When Grandpa was visiting last month, Katrina and he were "doing art" at the kitchen table. Katrina wanted to write letters and then play post office and deliver them, and somewhere along the line, she wanted Grandpa to draw her something. Fresh from teaching a class on business practices in Frankfurt, Grandpa gave a lively explanation of a decision tree, sketching the boxes and arrows on brown construction paper as he talked. And Katrina listened to every word.
Recently, that construction paper decision tree came to mind. If I had the technical and graphic skills, I'd put this entry into a real flow chart, but alas, I do not know how. So you'll have to use your imagination.
Decision Tree #1: Mama, My Tummy Hurts!
Question from Mom no. 1: Does it feel like you have to throw up?
Answer: No ==> Go on to next question
Answer: Yes ==> Let's get to the bathroom--QUICK!
Question no. 2: Do you have to go potty?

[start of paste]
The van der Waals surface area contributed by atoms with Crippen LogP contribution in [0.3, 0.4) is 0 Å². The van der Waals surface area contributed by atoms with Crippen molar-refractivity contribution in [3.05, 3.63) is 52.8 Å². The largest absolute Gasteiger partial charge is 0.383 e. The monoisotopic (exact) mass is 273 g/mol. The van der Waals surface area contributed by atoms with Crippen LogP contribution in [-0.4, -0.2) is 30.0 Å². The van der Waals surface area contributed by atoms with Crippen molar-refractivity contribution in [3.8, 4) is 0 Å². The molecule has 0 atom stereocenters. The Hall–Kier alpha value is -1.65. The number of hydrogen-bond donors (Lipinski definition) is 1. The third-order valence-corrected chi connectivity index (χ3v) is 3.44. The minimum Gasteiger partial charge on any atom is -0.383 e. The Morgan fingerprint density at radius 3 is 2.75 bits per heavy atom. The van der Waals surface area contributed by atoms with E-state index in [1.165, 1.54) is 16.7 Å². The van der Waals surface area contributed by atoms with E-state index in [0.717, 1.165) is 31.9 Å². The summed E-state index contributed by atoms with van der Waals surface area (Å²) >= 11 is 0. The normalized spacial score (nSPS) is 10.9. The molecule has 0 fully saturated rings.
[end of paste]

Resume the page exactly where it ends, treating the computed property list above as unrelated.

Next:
Answer: No ==> Go to next question.
Answer: Yes ==> Then go potty, please.
Questions no. 3, 4, 5: Are you sure you don't have to go potty? When was the last time you went? This morning when you woke up?
Answer: (Answer doesn't matter) => Go sit on the potty and just try, please. (and the really savvy mom acts surprised when this solves the problem.)
If tummy still hurts:
Question no. 6: Are you hungry?
Answer: No ==> Go back to question 2.
Answer: Yes ==> Let's go get a snack (or breakfast/lunch/dinner).
If none of the above helps, try to remember the last occasion and quality of child's poop. Then push fiber-rich foods and/or give Metamucil-type medicine prescribed by doctor. Distract child from tummy, if possible, and breathe sigh of relief when she stays in bathroom for more than two minutes.
Decision Tree #2: Mama, My Ear Hurts!
Question no. 1: Are you sure?
Answer: Yes ==> Call doctor, get appointment, get antibiotics.
Answer: No ==> Wait until she complains about it again, usually within a few hours. Then call doctor, get appointment, get antibiotics.
Katrina is now taking Zithromax. Again.